Unique Opportunities for Adapting Mid-Century Office Buildings as Hotels

By John Tess President & CEO, Heritage Consulting | November 26, 2017

While breaking new ground for a new hotel is often always first in consideration, central downtown development can offer the added advantage of location. Ground up downtown development can be difficult to achieve due to limited vacant lots along with high property costs. One option that often makes a central city locale feasible is to rehabilitate an existing building.

When considering the adaptation of an existing building into a new hotel, mid-century Class B or C office towers, in particular, are prime for redevelopment into hotels, with premier locations, unique architectural features, and relatively low price tags. Additionally, office towers built in the 1950s and 1960s are now over fifty years old and may be eligible for historic tax credits ( HTCs ) which can help provide additional equity to the capital stack.

Opportunities for rehabilitating mid-century buildings are abundant and many are undervalued as the buildings are often in need of significant upgrades. When it comes to reusing mid-century office buildings for hotels, these resources typically contain larger windows and flexible floor plans, two important features older historic buildings usually do not offer.

With every passing year, the benchmark for which buildings are considered historic ( typically 50 years old ), correspondingly moves. As a result, more and more mid-century office buildings are historic and eligible to utilize HTCs to assist in financing hotel conversions. HTCs, including the 20% federal credit, as well as companion state credits available in most states, provide an incentive to rehabilitate historic buildings and are a major driver for the adaptive reuse of buildings throughout the country. In order to qualify for the HTCs, a building must be designated historic, and the proposed rehabilitation, including all exterior and interior work, must meet the Secretary of the Interior’s Standards for Rehabilitation.

To better demonstrate the potential for adapting mid-century office buildings into hotels, several examples of recently completed rehabilitations are featured in this article. These examples illustrate creative solutions which capitalized on the unique features inherent in mid-century architecture, resulting in unique and modern hotel public and amenity spaces.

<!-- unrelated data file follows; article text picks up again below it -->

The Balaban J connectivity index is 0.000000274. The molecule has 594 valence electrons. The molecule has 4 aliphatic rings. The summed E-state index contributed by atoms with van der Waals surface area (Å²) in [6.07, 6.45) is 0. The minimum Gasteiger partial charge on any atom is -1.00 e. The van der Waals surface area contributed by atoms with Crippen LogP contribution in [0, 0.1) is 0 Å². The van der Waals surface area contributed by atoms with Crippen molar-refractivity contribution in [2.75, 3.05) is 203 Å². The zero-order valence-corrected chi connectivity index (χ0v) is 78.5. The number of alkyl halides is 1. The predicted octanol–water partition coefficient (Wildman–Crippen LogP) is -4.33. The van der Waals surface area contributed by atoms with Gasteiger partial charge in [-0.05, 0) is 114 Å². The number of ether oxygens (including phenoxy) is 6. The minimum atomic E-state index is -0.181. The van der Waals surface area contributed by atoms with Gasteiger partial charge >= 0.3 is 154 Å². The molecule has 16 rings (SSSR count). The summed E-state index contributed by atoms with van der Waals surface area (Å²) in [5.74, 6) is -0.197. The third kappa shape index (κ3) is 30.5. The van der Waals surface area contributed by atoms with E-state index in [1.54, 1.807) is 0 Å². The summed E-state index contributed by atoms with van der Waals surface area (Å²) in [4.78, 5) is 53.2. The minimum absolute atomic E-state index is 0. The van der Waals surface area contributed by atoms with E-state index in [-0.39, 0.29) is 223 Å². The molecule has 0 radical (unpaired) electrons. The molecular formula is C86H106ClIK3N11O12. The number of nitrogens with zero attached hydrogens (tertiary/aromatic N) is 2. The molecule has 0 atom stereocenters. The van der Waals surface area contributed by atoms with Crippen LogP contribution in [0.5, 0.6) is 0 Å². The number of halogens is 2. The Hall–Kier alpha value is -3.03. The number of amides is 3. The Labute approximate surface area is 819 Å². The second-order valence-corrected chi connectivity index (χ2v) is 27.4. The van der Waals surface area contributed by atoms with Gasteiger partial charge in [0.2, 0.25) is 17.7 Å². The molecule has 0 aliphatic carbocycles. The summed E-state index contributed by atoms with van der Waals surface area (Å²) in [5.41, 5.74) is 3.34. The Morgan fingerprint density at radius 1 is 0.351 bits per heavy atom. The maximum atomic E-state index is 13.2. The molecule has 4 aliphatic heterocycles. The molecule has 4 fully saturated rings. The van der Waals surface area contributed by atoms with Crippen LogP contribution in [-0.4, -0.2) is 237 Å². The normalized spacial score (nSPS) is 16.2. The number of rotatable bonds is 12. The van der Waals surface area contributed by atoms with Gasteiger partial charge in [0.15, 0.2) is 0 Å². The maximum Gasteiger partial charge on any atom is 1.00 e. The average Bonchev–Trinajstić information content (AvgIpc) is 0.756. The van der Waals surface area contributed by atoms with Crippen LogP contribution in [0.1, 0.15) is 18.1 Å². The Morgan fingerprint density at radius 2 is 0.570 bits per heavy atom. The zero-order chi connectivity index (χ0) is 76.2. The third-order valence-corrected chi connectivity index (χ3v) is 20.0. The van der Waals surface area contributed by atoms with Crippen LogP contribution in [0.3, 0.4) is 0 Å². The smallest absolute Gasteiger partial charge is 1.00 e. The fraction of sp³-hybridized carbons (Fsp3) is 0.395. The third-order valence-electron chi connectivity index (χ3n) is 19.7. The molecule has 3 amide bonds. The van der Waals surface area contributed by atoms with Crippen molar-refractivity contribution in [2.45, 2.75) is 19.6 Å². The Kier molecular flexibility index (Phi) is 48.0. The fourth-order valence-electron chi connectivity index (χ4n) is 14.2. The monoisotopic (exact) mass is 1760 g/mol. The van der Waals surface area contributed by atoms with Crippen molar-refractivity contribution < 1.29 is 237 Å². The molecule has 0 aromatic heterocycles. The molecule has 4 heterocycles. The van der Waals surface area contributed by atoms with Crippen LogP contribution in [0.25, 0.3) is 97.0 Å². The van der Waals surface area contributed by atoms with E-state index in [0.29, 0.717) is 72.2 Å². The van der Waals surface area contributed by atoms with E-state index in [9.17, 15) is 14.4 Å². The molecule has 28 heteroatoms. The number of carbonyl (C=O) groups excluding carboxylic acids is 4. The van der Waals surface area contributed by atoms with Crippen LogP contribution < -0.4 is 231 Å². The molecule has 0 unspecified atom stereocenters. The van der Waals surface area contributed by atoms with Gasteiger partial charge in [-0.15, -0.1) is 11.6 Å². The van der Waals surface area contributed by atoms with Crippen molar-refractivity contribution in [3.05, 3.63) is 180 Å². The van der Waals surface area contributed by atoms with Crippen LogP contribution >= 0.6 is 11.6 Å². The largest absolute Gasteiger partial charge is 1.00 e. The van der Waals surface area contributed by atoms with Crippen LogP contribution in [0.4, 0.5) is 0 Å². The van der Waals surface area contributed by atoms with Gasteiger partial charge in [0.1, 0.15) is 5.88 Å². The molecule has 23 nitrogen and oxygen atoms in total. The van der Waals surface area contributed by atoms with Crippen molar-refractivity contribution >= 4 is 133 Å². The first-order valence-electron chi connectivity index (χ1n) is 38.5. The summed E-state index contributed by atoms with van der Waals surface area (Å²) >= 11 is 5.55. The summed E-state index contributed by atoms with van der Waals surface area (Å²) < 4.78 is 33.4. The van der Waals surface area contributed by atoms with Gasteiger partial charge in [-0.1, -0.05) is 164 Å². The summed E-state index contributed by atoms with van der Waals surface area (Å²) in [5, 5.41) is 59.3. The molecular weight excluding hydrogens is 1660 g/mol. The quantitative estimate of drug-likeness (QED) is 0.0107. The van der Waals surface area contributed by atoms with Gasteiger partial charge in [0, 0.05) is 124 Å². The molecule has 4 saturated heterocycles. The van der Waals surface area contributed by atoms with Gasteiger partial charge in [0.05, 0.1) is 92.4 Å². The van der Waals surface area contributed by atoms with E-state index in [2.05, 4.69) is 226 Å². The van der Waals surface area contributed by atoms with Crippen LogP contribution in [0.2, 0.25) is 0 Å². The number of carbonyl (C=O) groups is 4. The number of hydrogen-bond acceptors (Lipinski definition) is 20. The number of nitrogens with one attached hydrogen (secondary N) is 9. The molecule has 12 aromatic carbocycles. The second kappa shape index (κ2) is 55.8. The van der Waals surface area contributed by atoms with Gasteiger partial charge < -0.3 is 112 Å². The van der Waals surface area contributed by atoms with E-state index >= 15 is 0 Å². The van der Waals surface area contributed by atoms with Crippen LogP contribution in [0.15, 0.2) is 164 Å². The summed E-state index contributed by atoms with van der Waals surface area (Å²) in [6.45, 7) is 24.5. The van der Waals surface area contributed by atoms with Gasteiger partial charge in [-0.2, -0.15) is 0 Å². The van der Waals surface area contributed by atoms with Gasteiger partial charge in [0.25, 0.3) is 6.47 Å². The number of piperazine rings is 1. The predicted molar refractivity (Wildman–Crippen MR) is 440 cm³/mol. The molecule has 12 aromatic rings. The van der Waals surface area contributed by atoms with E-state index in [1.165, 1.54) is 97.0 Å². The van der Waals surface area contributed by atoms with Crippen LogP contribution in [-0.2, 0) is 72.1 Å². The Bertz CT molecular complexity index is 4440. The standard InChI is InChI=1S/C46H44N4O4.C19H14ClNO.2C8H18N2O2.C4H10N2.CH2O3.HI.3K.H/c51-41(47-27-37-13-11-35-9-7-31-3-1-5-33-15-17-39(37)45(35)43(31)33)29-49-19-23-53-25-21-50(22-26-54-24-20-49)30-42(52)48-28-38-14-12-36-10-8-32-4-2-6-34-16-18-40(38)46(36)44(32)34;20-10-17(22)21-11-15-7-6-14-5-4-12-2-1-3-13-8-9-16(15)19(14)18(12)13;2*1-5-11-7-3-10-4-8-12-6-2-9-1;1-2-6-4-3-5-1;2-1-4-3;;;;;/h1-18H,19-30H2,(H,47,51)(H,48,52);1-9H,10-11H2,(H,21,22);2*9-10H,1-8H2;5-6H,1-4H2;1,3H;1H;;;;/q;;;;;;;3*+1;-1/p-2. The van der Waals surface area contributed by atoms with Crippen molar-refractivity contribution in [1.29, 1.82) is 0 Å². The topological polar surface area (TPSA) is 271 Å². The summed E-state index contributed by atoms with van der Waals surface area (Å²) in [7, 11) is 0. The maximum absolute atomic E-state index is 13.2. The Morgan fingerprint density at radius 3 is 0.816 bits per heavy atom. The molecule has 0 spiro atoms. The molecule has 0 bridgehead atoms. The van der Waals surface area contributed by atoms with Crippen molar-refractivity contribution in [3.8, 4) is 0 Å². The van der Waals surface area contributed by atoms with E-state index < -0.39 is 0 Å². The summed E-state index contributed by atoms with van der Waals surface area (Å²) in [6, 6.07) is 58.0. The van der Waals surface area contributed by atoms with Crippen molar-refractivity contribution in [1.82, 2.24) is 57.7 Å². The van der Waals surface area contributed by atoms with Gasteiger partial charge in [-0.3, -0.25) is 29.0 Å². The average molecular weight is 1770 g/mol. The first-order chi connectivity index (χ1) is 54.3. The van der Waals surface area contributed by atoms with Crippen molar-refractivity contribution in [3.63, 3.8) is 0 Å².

These projects successfully maintained the historic character of the building while providing a vibrant and modern aesthetic. Each of the adaptive reuse projects discussed below utilized federal and/or state HTCs.

Aerial view of the Langham Chicago situated at the far right
The Langham Chicago lobby
The Langham Chicago building entrance
Aloft New Orleans Downtown
Aloft New Orleans lobby
Aloft New Orleans aerial view
Aloft Orlando Downtown
Aloft Orlando main entrance
Aloft Orlando lobby
/ SLIDES

The Langham Chicago

A typical characteristic of mid-century buildings are large, floor-to-ceiling windows found in curtain wall construction. A leader in curtain wall design, and an icon of modern architecture is Ludwig Mies van der Rohe who designed the IBM Building in Chicago. The IBM Building is a 52-story glass and steel office building, located along the north bank of the Chicago River, which was completed shortly before Mies van der Rohe’s death in 1972.

In 2013 the Langham Hotel opened in the IBM Building following a $162mm rehabilitation using HTCs. The hotel occupies the second through thirteenth floors of the modern skyscraper and features 268 guest rooms, 48 suites, multiple food and beverage spaces, a spa, and event spaces.

One of the most significant challenges in any hotel conversion is incorporating the required public and amenity spaces into the existing building. In the case of the IBM Building, this included the second floor hotel lobby, various event spaces, and a swimming pool; all of which were successfully incorporated into the existing building.

Overall, redeveloping a building as distinctive as the IBM Building required a creative approach to incorporating and celebrating the building’s streamline design. Working within the existing floor plate, the upper floors were formed within the column grid allowing for sizable rooms with breathtaking views. At the lobby and ballrooms, portions of the ceiling were removed to create dramatic double-height spaces. In order to achieve this look, while securing HTC approval, the spandrels between floors were retained, which allows guests to read the space as it was designed while enabling its new use. Part of the five-star accommodations includes a spa with an adjoining swimming pool. By creating a shallower soaking pool that could fit between the floors of the high rise, the Langham was able to provide a view of downtown Chicago from the fourth floor while maintaining the building’s unique design features. In the end, the building’s floor-to-ceiling windows complemented its new use and allows for sweeping views of the river and skyline.

Aloft New Orleans Downtown

Another recently completed mid-century office conversion is the Aloft New Orleans Downtown, located at 225 Baronne Street; a building originally constructed as a speculative office building in 1962.